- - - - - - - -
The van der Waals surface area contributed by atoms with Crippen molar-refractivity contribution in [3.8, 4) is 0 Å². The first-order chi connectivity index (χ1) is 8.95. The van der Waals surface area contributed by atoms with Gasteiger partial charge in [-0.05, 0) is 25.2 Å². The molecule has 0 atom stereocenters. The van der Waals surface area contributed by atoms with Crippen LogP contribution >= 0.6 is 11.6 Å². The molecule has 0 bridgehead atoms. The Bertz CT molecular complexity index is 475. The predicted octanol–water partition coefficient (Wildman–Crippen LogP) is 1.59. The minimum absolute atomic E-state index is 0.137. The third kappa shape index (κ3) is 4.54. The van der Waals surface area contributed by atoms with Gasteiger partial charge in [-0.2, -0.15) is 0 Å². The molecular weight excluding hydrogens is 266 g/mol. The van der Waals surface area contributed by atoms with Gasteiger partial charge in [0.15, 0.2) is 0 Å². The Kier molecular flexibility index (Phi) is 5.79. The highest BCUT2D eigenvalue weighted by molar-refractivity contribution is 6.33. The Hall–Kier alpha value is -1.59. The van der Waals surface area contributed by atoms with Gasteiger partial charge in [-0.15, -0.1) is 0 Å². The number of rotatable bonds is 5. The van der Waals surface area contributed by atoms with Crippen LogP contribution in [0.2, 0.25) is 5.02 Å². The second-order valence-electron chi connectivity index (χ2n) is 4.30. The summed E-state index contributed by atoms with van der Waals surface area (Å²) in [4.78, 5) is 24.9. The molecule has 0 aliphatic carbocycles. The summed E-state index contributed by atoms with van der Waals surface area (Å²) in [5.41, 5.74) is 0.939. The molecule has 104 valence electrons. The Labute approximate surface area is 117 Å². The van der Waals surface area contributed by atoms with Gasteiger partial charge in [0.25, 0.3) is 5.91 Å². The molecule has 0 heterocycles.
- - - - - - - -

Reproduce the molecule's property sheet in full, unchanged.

The van der Waals surface area contributed by atoms with Crippen molar-refractivity contribution in [3.8, 4) is 0 Å². The first-order chi connectivity index (χ1) is 8.95. The van der Waals surface area contributed by atoms with Gasteiger partial charge in [-0.05, 0) is 25.2 Å². The molecule has 0 atom stereocenters. The van der Waals surface area contributed by atoms with Crippen LogP contribution >= 0.6 is 11.6 Å². The molecule has 0 bridgehead atoms. The Bertz CT molecular complexity index is 475. The predicted octanol–water partition coefficient (Wildman–Crippen LogP) is 1.59. The minimum absolute atomic E-state index is 0.137. The third kappa shape index (κ3) is 4.54. The van der Waals surface area contributed by atoms with Gasteiger partial charge in [-0.2, -0.15) is 0 Å². The molecular weight excluding hydrogens is 266 g/mol. The van der Waals surface area contributed by atoms with Gasteiger partial charge in [0.15, 0.2) is 0 Å². The Kier molecular flexibility index (Phi) is 5.79. The highest BCUT2D eigenvalue weighted by molar-refractivity contribution is 6.33. The Hall–Kier alpha value is -1.59. The van der Waals surface area contributed by atoms with Gasteiger partial charge in [-0.15, -0.1) is 0 Å². The number of rotatable bonds is 5. The van der Waals surface area contributed by atoms with Crippen LogP contribution in [0.2, 0.25) is 5.02 Å². The second-order valence-electron chi connectivity index (χ2n) is 4.30. The summed E-state index contributed by atoms with van der Waals surface area (Å²) in [4.78, 5) is 24.9. The molecule has 0 aliphatic carbocycles. The summed E-state index contributed by atoms with van der Waals surface area (Å²) in [5.41, 5.74) is 0.939. The molecule has 104 valence electrons. The Labute approximate surface area is 117 Å². The van der Waals surface area contributed by atoms with Gasteiger partial charge in [0.25, 0.3) is 5.91 Å². The molecule has 0 heterocycles.